salvage. john gonzalez, abc 7 news. kimberly: you are going to one to stay with abc 7 news and wjla.com as we follow any development in the fire in harpers ferry. jonathan: fairfax county police of arrested for teenagers for a series of car fires in the little rocky run neighborhood. nearly a dozen vehicle set on fire this month causing $120,000 in damage. most of them were set on july 18. kimberly: we are sorry to tell you they could be more bad news ahead for metro riders. more service cuts in order to speed up much-needed maintenance work on the track. tom is live to explain how it will impact writers -- riders. reporter: it definitely will. you could see track work at the time of the days you are not used to. basically we are entering rush-hour and i am told
rush-hour should not be affected. pretty much the entire rest of the day and the 24 hour period could be affected by this. this is video from this morning. the administrator for the federal transmit -- transit administration's head metro, you have to find more time to work on track and do safety matters for the system. what that means is metro may have to do track work and angle track in times of the day that folks are not used to. that includes more midday traffic work at between morning and rush-hour. also, potentially more track work overnight and it would start earlier, as earlier as 8:00 at night. he was with the active administrator had to say about metro and how it needs to find some time to do this. >> they are going to have to tackle what i characterize there as the balance between what needs to be done for safety and
the service levels that need to be provided. reporter: she said she recognizes that metro has to find a balance because riders do not like to see singletracking. they like to see full service on the red line behind me. that drives a limited window every 24 hours a can work on tracks. she is encouraging metro to find sometime during that perdio to work on safety matters -- period to work on safety matters. it will decide what timetable singletrack but that also includes midday track work. and also more weekend track work which we assert we seen a lot of years. coming up at 5:00 you will here from passengers and what they think about what went on today at that metro meeting. reporting live in northwest, tom drorowsy, abc 7 news. kimberly: look at this.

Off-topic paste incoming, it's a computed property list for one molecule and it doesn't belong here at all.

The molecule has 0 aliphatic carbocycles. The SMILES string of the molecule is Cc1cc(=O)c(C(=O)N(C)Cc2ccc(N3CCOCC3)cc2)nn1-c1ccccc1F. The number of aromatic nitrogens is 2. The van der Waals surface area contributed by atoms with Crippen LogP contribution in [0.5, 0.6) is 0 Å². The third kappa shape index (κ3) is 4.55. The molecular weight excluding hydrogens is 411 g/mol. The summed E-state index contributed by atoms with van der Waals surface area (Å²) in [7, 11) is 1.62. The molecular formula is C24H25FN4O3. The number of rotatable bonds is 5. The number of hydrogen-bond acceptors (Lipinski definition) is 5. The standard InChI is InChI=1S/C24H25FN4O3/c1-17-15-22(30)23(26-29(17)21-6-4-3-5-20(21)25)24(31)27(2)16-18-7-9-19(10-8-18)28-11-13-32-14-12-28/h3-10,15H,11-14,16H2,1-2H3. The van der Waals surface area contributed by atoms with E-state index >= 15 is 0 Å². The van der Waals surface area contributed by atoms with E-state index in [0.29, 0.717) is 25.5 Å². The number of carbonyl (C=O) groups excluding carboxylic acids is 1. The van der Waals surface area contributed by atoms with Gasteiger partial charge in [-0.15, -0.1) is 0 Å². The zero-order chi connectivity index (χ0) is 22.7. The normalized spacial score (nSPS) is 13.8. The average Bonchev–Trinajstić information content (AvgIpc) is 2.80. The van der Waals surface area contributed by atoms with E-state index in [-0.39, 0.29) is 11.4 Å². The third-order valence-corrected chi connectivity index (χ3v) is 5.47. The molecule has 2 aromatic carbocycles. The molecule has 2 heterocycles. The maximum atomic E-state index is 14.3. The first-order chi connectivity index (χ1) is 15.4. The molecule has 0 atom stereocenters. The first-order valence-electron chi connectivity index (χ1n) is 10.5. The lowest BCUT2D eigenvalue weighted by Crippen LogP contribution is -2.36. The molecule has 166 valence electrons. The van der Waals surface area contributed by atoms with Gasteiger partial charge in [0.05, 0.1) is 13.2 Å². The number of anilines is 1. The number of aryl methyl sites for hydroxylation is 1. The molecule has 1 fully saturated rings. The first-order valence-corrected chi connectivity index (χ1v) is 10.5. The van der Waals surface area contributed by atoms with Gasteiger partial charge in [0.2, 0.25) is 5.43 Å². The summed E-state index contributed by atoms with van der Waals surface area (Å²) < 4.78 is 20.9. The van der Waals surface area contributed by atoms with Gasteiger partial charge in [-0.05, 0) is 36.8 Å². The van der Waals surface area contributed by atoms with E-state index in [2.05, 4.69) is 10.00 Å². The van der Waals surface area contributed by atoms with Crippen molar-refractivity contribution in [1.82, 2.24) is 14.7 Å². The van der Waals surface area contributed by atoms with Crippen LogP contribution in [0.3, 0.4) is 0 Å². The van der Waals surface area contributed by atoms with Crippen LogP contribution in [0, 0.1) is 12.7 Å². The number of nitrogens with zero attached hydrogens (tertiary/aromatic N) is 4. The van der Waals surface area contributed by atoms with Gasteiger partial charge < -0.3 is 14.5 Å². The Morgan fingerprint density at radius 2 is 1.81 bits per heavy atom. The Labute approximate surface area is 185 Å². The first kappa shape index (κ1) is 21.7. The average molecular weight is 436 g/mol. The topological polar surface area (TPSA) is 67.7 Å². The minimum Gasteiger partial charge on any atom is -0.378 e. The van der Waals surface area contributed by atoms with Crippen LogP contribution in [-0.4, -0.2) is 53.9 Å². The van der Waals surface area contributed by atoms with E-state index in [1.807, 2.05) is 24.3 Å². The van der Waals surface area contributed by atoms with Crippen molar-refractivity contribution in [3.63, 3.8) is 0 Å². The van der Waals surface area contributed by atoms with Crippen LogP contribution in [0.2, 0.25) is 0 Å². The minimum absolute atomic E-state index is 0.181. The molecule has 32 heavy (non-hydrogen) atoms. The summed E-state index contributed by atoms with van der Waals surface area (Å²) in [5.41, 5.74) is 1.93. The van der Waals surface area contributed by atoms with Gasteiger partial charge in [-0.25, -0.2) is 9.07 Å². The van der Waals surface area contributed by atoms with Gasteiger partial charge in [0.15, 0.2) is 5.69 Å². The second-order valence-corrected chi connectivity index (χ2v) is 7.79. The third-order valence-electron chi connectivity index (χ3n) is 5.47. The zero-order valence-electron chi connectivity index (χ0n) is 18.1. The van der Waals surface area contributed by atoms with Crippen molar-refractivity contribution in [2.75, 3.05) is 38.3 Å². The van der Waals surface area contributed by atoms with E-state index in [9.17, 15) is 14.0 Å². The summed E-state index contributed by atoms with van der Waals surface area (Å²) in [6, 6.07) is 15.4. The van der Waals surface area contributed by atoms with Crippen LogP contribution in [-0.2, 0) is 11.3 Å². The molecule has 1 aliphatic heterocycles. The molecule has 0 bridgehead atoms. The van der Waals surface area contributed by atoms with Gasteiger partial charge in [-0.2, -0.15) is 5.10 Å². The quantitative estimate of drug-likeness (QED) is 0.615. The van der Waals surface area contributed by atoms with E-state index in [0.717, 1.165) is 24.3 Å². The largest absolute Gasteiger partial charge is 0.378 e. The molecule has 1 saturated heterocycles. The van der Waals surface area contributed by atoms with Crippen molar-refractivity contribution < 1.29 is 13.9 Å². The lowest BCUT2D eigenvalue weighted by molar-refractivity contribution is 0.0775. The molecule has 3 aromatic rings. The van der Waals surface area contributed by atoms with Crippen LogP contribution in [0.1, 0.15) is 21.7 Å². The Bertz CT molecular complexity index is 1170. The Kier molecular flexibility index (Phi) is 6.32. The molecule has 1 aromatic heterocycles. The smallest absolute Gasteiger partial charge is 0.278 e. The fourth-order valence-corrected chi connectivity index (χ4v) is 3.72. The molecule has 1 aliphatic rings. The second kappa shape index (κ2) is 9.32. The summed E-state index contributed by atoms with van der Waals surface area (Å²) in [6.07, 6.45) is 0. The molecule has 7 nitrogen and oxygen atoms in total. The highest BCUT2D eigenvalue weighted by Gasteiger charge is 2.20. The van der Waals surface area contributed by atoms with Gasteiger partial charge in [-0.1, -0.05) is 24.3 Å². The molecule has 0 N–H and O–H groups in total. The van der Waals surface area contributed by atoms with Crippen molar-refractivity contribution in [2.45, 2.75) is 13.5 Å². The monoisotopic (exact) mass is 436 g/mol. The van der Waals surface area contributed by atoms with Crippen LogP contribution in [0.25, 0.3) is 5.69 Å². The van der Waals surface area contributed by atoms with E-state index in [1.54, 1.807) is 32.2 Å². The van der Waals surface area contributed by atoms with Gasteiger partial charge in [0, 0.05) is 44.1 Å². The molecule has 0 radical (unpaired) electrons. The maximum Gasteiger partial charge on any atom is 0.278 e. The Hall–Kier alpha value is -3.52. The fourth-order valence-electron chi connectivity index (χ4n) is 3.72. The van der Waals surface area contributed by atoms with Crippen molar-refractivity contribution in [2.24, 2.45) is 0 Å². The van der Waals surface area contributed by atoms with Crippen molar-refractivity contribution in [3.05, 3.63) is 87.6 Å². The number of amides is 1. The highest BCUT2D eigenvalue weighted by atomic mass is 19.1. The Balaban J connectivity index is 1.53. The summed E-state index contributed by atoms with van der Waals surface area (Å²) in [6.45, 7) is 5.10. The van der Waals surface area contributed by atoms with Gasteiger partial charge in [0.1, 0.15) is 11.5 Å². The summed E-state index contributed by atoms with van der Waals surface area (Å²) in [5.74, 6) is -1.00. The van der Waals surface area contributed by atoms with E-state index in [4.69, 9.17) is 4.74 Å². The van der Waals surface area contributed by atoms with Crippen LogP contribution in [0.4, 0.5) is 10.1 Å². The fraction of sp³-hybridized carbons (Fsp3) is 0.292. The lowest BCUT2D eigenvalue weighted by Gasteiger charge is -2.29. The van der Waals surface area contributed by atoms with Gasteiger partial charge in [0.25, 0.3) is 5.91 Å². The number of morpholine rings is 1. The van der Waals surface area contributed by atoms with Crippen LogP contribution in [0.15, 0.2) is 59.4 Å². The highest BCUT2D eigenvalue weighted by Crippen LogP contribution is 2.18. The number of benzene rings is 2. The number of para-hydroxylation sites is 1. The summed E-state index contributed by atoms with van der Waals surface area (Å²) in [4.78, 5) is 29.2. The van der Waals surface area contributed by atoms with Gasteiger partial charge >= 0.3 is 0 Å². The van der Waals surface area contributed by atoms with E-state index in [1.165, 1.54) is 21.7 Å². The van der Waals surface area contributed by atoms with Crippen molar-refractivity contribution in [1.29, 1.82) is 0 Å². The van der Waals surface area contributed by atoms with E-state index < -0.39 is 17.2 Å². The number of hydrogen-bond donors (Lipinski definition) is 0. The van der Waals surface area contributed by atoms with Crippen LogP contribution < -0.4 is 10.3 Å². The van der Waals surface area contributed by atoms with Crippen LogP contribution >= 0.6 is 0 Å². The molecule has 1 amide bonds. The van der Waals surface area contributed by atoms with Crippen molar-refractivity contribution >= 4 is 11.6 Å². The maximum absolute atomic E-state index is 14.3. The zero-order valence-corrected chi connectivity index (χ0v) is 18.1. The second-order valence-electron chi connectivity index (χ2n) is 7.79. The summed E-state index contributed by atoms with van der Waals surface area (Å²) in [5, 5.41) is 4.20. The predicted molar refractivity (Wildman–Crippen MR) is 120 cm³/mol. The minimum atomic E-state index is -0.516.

picture-perfect and not a cloud in the sky. what is ahead for tonight and into friday? doug hill can tell is that. doug: not quite finished with this youthful air mass quite yet. we will slowly ramp up humidity levels into the weekend. at the moment absolutely gorgeous outside. a live look from the weatherbug camera in the world, maryland. -- laurel, maryland. a continues drive for the second day in a row. -- dry for the second day in a row. 81 in annapolis and 87 at reagan national airport. when you factor in humidity is low enough of the heat index, it is the same or lower than the actual air temperature. that is what we mean by comfortable. it feels like 81 degrees in annapolis. through the evening we will stay in the 80's and continued with mostly sunny skies and a gentle breeze of the northwest at three to six miles per hour. into the overnight, another clear night. 69 in the
city in a very light breeze. our outside story continues to be the high-pressure area stretching from portions of iowa and eastward to pennsylvania. that is keeping the storm track to the south. it is only a matter of time before the showers come back our way. i will let you know when that will happen at our seven day outlook in a few minutes. kimberly: if one is not enough. a rabid that has been found in gaithersburg. this bat was found in an orchard on tuesday. it comes nearly two weeks after officials confirm a rabbit bat had been found in an apartment complex and less than a month after we first told you about a woman in that very same complex who had bats in her apartment that tested positive for the virus. tonight, horace holmes will take a look at the bat problems in gaithersburg. jonathan: the senate panel